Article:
The controversy over the continuously running pumps reached a tipping point over the summer when a brown silt plume appeared in Barnegat Bay off the 8th Street pump station in Seaside Park. Water testing performed after the plume appeared yielded negative results for bacteria and other contaminants, but brought the malfunctioning pumps into the public eye.

Israel said work to seal the pumps will go on through the entire fall as the highway project is completed. Meanwhile, the pumps will continue operating.

“We have set the pumps to only operate when the water reaches a higher level, this will temporarily reduce the frequency of their operation until we have completely sealed the system,” Israel said.

Meanwhile, a plan to install a concrete “rip rap” floor on the bay where the Seaside Park pump empties, in order to avoid another disturbance of the bay bottom which led to the summer silt plume, has been abandoned.

“Rip-rap was an option being considered but, at the advice of the Army Corps of Engineers, will not be installed in favor of allowing the tides to naturally deposit silt on the bay floor,” Israel said.

The 8th Street pump station in Seaside Park. (Photo: Daniel Nee)
The 8th Street pump station in Seaside Park. (Photo: Daniel Nee)

Wenzel said her group, and local officials, are worried that when the highway project is completed this fall, the incentive to continue work on the pump system may wane. She suggests the state should fully investigate the matter and potentially hold back bonds put up by the contractors who designed or built the system.

“Somebody needs to be held accountable, and there needs to be a good look into when people knew there was a problem,” Wenzel said.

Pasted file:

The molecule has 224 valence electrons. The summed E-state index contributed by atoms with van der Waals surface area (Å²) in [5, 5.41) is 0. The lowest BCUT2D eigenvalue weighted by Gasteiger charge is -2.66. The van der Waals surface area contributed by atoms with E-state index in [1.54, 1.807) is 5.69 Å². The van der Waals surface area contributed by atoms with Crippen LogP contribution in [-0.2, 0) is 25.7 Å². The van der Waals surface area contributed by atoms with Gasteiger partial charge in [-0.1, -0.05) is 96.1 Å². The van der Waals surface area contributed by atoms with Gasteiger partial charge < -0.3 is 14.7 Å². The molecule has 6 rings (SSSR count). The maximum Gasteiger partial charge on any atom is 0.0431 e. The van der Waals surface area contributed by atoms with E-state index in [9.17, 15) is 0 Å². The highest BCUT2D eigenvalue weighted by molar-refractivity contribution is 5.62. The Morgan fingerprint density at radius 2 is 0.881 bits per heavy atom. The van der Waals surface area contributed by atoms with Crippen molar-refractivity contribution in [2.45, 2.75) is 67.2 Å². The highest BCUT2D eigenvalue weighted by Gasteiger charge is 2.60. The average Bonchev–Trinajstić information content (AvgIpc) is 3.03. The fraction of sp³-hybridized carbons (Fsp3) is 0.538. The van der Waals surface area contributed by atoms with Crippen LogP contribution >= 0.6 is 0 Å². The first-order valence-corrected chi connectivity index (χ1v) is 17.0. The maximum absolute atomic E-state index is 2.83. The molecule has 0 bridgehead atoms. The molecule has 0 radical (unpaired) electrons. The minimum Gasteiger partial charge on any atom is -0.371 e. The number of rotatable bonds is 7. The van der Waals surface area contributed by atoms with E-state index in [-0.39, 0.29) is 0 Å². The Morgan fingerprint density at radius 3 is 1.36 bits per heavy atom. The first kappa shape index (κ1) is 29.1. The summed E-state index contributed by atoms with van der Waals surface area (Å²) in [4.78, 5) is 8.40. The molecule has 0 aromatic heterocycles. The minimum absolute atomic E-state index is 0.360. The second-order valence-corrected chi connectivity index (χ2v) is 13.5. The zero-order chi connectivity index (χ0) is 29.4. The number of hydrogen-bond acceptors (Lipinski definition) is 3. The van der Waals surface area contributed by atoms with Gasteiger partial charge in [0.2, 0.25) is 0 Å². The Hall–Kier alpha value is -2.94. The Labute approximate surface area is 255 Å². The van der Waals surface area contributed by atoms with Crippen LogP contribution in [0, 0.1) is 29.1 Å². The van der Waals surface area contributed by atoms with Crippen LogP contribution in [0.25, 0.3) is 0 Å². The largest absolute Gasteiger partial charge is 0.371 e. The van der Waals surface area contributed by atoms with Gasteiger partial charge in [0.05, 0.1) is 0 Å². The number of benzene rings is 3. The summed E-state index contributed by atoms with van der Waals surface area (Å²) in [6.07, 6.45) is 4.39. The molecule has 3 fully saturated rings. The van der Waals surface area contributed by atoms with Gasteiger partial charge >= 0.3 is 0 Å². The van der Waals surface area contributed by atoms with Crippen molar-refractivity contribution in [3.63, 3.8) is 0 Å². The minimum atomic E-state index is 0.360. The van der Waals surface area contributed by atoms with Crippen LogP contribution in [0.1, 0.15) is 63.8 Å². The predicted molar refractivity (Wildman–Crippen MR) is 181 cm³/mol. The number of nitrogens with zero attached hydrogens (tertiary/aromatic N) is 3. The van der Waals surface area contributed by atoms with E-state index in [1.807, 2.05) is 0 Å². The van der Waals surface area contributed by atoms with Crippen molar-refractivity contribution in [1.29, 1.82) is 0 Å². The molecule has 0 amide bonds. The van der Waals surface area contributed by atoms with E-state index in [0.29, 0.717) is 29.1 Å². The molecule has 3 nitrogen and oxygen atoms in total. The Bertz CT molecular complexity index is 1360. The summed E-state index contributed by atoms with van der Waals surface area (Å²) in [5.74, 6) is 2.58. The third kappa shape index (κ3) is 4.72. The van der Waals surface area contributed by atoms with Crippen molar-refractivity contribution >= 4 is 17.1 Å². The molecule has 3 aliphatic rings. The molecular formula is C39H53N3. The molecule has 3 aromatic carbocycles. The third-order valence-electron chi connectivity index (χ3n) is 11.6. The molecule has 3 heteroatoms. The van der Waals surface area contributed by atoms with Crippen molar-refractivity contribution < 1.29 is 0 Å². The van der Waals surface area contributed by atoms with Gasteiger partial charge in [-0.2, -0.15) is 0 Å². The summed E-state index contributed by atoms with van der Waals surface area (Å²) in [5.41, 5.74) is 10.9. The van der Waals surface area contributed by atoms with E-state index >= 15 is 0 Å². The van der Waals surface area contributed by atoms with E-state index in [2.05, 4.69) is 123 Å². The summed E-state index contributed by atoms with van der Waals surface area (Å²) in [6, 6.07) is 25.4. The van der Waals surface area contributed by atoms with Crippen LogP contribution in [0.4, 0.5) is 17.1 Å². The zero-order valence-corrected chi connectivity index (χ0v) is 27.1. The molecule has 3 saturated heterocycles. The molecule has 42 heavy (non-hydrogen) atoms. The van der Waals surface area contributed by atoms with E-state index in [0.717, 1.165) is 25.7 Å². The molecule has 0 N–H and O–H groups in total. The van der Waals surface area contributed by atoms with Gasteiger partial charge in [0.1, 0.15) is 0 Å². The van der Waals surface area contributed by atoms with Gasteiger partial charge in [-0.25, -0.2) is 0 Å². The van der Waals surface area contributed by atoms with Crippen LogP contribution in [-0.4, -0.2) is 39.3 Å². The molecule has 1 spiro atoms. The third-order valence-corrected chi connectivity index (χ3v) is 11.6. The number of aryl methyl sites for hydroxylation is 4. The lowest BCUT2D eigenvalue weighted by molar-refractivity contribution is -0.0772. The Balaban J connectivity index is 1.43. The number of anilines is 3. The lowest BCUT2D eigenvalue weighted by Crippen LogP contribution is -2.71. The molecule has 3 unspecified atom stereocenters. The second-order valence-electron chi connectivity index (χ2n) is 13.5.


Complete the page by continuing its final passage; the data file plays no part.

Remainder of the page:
Further, Save Barnegat Bay says state officials are basing the idea that the groundwater from pumps is not contaminated on the group’s own testing it performed this summer. But the testing was only performed once in the wake of the silt plume, and any substance that finds its way into the sewer system could potentially end up in the bay without anyone knowing, since water testing is not being performed on a daily basis.

“The problem is, those pumps are running all the time, and if something goes in the storm drain it’s going to get projected right into the bay,” Wenzel said. “Instead of being a 25 year storm event, it’s an everyday problem. Every one of those pumps is nearby some water-related or water-dependent use. Every day those pumps are spewing stuff out and nobody is there to test it.”

The DOT, for its part, has said the new drainage system includes 76 manufactured treatment devices, or MTDs, that separate trash, oils, and sediment out of the water before it flows to the bay, effectively purifying the water. It is the first time runoff into the bay will be filtered and cleaned, improving the quality of water discharged into the bay – previously, stormwater simply ran from the highway into the waterway.

“The new underground storm water drainage system is a tremendous enhancement over what existed prior to this project,” state Transportation Commissioner Jamie Fox said in a statement last month. “It is important for everyone to remember that we are still working on the system. As we continue to work on the system there is a possibility more silt is turned up, but we can ensure that there is no impact to the Bay or the public, and that this is not dangerous.”

Save Barnegat Bay is calling on the DOT to hold meetings in Ocean County to address the concerns of residents and officials, though no such meeting is currently scheduled.

“The DOT needs to come down here and give the locals a chance to put on the record what their concerns are before the work is finished,” Wenzel said.